Raving at Usurers: Anti-Finance and the Ethics of Uncertainty in England, 1690–1750 by Dwight Codr (review)
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Raving at Usurers: Anti-Finance and the Ethics of Uncertainty in England, 1690–1750 by Dwight Codr
Charlottesville: University of Virginia Press, 2016.
xiv+242pp. US$39.50. ISBN 978-0813937809.

From the first part of Dwight Codr’s title, Raving at Usurers, readers might expect a work devoted to the anti-usury discourse that, for centuries, had excoriated the charging of interest on a loan as a fundamental violation of both divine and natural law. The dates that provide the historical parameters of the project indicate, however, that Codr will challenge a commonplace of economic historiography: the obsolescence of the anti-usury discourse by the end of the seventeenth century. Indeed, if the invocation of The Death of Usury would have seemed mere wishful thinking in 1594, when a pamphlet bearing this title was published, a full century later usury would seem finally to have taken its place in the Bills of Mortality, its demise coinciding with the period of economic upheaval and innovation known as the financial revolution. Codr does not dispute that, practically speaking, the anti-usury discourse had largely run out of steam by the late seventeenth century. His focus is not on the criticism of usury as a specific, predatory lending practice that could be subjected to legal as well as moral and ethical prohibitions. Instead, he draws attention to a less well-known argument in the anti-usury quiver: the point that, “[u]nlike ventures involving actual risk of loss,” usury seemed to promise the lender “financial security that neither depended upon nor derived from God’s protection or authority,” and thus offered “a degree of security independent of providential decree and influence” (63). This valorization of risk is the foundation of what Codr calls the ethics of uncertainty, in which the embrace of economic risk (or hazard) serves as an expression of “faith in the workings of providence and a testament to one’s willingness to accept whatever fate one was dealt in the course of time” (64).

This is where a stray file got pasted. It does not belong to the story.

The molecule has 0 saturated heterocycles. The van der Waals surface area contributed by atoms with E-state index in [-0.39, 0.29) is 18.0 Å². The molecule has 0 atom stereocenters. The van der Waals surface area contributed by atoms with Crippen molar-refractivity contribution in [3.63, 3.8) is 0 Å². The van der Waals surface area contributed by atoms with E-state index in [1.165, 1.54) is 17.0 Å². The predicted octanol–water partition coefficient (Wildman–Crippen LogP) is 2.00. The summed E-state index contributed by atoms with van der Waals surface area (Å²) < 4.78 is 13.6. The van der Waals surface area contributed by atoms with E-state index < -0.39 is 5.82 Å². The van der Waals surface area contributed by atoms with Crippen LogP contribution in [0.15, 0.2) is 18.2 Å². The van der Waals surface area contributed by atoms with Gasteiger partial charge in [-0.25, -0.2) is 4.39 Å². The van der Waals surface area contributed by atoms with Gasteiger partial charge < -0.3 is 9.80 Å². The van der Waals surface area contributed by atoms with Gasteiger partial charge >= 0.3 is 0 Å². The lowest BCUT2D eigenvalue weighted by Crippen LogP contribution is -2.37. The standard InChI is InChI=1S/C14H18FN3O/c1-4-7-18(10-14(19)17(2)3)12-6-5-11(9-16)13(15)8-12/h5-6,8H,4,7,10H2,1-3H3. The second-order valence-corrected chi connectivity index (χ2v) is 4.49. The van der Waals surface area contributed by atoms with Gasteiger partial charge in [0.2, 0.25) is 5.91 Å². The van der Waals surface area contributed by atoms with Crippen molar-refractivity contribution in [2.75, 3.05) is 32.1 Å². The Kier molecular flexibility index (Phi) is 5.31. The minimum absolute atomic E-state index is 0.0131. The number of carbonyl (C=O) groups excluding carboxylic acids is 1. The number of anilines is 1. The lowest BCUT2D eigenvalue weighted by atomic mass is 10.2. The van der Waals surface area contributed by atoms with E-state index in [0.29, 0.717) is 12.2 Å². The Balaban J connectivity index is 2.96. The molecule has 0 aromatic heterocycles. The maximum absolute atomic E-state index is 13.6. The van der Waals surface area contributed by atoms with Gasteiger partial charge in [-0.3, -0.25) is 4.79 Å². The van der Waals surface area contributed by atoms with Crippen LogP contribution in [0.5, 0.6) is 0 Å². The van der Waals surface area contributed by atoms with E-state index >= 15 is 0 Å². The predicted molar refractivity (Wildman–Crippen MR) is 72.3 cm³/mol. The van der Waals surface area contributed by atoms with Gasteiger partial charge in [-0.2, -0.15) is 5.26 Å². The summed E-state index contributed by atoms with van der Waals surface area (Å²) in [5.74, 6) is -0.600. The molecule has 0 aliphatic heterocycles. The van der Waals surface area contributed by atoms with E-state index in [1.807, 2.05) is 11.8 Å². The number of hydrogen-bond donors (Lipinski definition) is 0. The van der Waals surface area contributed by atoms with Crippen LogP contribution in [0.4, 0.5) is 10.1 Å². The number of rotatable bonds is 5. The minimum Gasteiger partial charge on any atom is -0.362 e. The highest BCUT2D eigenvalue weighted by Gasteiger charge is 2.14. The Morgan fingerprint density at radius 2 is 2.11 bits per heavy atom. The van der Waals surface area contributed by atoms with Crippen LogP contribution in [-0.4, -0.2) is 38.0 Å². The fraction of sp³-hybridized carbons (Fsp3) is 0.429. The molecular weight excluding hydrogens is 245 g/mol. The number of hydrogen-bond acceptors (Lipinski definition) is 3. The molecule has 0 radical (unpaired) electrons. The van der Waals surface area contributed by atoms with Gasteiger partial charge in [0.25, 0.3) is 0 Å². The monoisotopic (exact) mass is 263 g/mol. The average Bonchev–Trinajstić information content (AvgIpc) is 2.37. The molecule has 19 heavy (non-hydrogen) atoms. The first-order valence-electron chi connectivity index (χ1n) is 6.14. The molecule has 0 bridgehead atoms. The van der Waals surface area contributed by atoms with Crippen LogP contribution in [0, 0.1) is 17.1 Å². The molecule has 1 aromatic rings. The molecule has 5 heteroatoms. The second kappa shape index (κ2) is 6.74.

Thus usury, in Codr’s elastic deployment of the term, is no longer limited to specific lending practices; instead, it becomes “an early modern approximation for finance” (4). But the word “finance” itself must also undergo a corresponding revision. For Codr’s purposes, finance will “refer not simply to the practical and theoretical developments in the movement, use, value, and organization of money” (4), but, more generally, to “habits of thought” (4), primary among them the beliefs that it is possible to sever “economic life from its rootedness in a broader spiritual and ethical framework” (95), and that economic theories and practices should strive, above all else, to eliminate risk and uncertainty from human endeavour. This brings us to the “deliberately contrarian term” “anti-finance,” which Codr defines as “a way of reading that seeks to bring into view a self-abnegating, often self-sacrificial ethic” (3, 6). [End Page 511] In opposition to finance, then, anti-finance stresses the inseparability of the economic from the spiritual and ethical realms, and values risk, hazard, uncertainty, and exposure to loss above security. In a final twist, Codr insists on “the important continuities between anti-finance and, as paradoxical as it may sound, the financial revolution” itself, which he posits, in a carefully qualified statement, “may have represented, at least for some, an extension, rather than a denial, of [the] early modern commercial ethics” expressed in the anti-usury discourse (86).

Codr’s ambitious and thought-provoking study is animated by two principles whose importance cannot be overstated: that our understanding of the financial revolution and its aftermath must take seriously the continuing relevance of a critique of usury that has been too easily “medievaliz[ed]” (59), and that we must expand our understanding of what constitutes economic discourse in the early modern period to include “texts not immediately recognizable as belonging to the category of economic literature” (4), particularly spiritual texts. These principles produce strong, illuminating readings in the first half of this study, which develops a history of the ethics of uncertainty grounded in the anti-usury discourse. Codr devotes chapter 1 to what he calls “the Jones Affair...